website design guidelines for large 16:9 format LCD screens

Hi, I am just about to embark on a website which needs to be optimized to run an large LCD tv screen with 16:9 format. My first thought is to go with a layers design where the content is in the div container - width 80% of browser space.

I would like to have a sanity check on this and also to know if there are any other got y a's / must do's/ guidelines for such sites.

The site will be running short video clips  as a major activity.

jameskaneAsked:
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hujiCommented:
Read this question and all replies to it:

http://archivist.incutio.com/viewlist/css-discuss/85214

and check out these templates:

http://siteframe.org/p/the_widescreen_template_set

In general, it is much easier to design a "one column" website which works in both normal and widescreen monitors, rather than a "three column" one with lots of floats. Of course, if at any point you think there is no CSS workaround, you can fallback to (although not much standard-compliant) table-layout.
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jameskaneAuthor Commented:
Many thanks huji,

I see that my dreamweaver cs3 has this liquid single column template. That would be what you are referring to I believe ? I have attached the css code

The only thing I cant figure out about this is how to get the container to move down from the top of the screen. I have tried the top margin approach - this works ok for IE, but Firefox does not like it.  Not clear to me how this thing works vertically ?

In general then, I would develp my web page(es) within the liquid container. Can I use div tags within this container ? or do I need to have liquid containers within the liquid container &èé"à&è !!


Many thanks again for taking the time on this,

james

+++++++++++++++++++++++++++++++++++++++++++++++++++++++++++++++++++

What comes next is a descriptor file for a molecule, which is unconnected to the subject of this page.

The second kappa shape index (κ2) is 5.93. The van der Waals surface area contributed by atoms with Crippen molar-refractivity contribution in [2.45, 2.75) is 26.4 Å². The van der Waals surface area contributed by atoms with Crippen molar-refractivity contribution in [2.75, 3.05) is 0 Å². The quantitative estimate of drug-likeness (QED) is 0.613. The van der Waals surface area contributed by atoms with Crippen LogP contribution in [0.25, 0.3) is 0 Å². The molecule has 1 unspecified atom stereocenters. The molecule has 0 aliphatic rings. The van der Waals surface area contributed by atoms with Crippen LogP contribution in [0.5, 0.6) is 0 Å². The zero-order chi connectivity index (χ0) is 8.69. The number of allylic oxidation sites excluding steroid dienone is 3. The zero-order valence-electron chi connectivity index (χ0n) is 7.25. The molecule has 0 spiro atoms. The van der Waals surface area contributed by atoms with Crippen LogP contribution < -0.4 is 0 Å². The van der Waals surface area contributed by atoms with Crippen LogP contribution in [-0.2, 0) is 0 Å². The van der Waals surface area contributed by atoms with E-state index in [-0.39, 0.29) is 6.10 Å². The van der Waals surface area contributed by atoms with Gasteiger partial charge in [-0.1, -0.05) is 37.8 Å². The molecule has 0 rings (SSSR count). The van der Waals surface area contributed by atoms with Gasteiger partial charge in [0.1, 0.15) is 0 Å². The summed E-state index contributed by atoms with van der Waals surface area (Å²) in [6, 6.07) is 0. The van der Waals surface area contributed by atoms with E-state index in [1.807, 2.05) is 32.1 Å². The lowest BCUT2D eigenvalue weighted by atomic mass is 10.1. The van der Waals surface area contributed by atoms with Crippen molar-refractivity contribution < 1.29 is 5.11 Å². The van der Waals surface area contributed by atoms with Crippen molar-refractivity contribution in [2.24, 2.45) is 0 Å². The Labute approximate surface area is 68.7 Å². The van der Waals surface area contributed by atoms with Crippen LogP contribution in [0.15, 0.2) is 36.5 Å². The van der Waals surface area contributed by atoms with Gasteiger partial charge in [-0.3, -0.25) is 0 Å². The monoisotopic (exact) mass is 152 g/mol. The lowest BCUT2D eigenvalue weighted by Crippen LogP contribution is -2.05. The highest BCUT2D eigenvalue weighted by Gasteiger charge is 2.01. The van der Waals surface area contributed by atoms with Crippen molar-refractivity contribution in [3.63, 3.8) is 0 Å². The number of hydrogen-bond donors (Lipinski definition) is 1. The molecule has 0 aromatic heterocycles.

@charset "utf-8";
body {
	font: 100% Verdana, Arial, Helvetica, sans-serif;
	background: #666666;
	margin: 0; /* it's good practice to zero the margin and padding of the body element to account for differing browser defaults */
	padding: 0;
	text-align: center; /* this centers the container in IE 5* browsers. The text is then set to the left aligned default in the #container selector */
	color: #000000;
}
.oneColLiqCtr #container {
	width: 80%;  /* this will create a container 80% of the browser width */
	background: #FFFFFF;
	margin: 0 auto; /* the auto margins (in conjunction with a width) center the page */
	border: 1px solid #000000;
	text-align: left;
}
.oneColLiqCtr #mainContent {
	padding: 0 20px; /* remember that padding is the space inside the div box and margin is the space outside the div box */
}
 
++++++++++++++++++

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hujiCommented:
Yes, that is a typical example of one-column design, and it always fills 80% of width of window. During the design you should make sure you don't use very wide images though. They may look fine in wide-screen monitors, but ruin the layout in normal sized ones. Don't put any object wider than 700px and everything will be fine in most browsers.
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jameskaneAuthor Commented:
and on the question of putting layers inside the conlumn container ? Will they retain their relative position with respect to the container on a wide screen ?

The problem with getting the container to move down from the top of the page in Firefox  - is there a workaround for that ??

many thanks again,

james
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hujiCommented:
Well, this should be discussed in a per case manner but generally speaking, if you have enough content on your pages, they will look fine in both resolutions. One of the problems with wide-screen high-resolution monitors is that they will decline the page's height, and pages with little content on them may look wierd (because the footer, which should be on the bottom, appears in the middle of the screen for example). However, for content-rich pages, that doesn't happen.

I suggest you start with one of the existing templates (like one of those I linked above) and ask here again if there is a specific question.
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